April 11 (Bloomberg) -- The German government has deferred a decision on granting Russian export licenses to Airbus Group NV’s defense and space arm after Vladimir Putin’s annexation of Crimea, two people familiar with the negotiations said.
The German move puts on ice the sale of satellite technology worth as much as 700 million euros ($973 million), said one of the people, both of whom asked not to be named because the deliberations are private and ongoing. It affects talks at an advanced stage between Russia and Airbus over the sale of so-called SAR orbiters, which operate a unique radar technology, the person said.
The suspension of license talks suggests that Chancellor Angela Merkel is prepared to brush aside German corporate unease and follow through on her commitment to impose economic sanctions on Russia for its incursion into Ukrainian territory. The decision on the satellites was taken by Merkel’s government this month, the people said, as Russia massed troops on the border with eastern Ukraine.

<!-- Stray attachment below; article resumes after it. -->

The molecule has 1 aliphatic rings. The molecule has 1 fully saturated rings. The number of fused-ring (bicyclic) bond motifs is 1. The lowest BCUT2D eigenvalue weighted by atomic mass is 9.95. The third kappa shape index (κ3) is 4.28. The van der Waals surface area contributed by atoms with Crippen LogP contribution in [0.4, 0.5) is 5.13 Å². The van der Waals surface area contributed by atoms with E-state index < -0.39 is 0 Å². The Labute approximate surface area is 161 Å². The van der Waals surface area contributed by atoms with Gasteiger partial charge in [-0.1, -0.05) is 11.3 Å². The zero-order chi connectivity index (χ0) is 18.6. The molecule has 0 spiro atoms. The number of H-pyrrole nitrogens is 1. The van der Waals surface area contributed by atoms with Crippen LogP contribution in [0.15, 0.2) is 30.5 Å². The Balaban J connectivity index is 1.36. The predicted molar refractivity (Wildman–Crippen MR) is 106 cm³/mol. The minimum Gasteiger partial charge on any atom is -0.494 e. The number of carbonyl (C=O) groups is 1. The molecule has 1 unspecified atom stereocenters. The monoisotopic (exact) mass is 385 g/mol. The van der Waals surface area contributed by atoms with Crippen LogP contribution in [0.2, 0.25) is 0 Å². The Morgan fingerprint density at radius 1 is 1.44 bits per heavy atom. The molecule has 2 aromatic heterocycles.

“Nobody should harbor any illusion,” Merkel told members of her Christian Democratic Union party on Apr. 5. “As different as we are in Europe, it’s our good fortune to be united and we will unite to make that decision” on further sanctions, she said.
SAR, or Synthetic Aperture Radar, offers cloud- and smoke- piercing satellite imagery that can be used to monitor terrain buried by sandstorms, volcanic eruptions or forest fires, one of the people said.
A spokeswoman for Airbus’s Astrium space and defense division declined to comment on April 9.
The Economy Ministry in Berlin, which awards export licenses, said that it couldn’t answer questions on what it said were internal company matters.
The heads of Adidas AG and ThyssenKrupp AG are among German executives who have questioned the need for economic sanctions against Russia. As Russia’s largest European Union trading partner, Germany stands to suffer from any wider measures taken against President Putin’s government.
Soured relations with Russia may cause “a certain measure of problems for us,” Merkel told her party. Europe shouldn’t be “filled with fear,” she said.
--With assistance from Patrick Donahue in Berlin.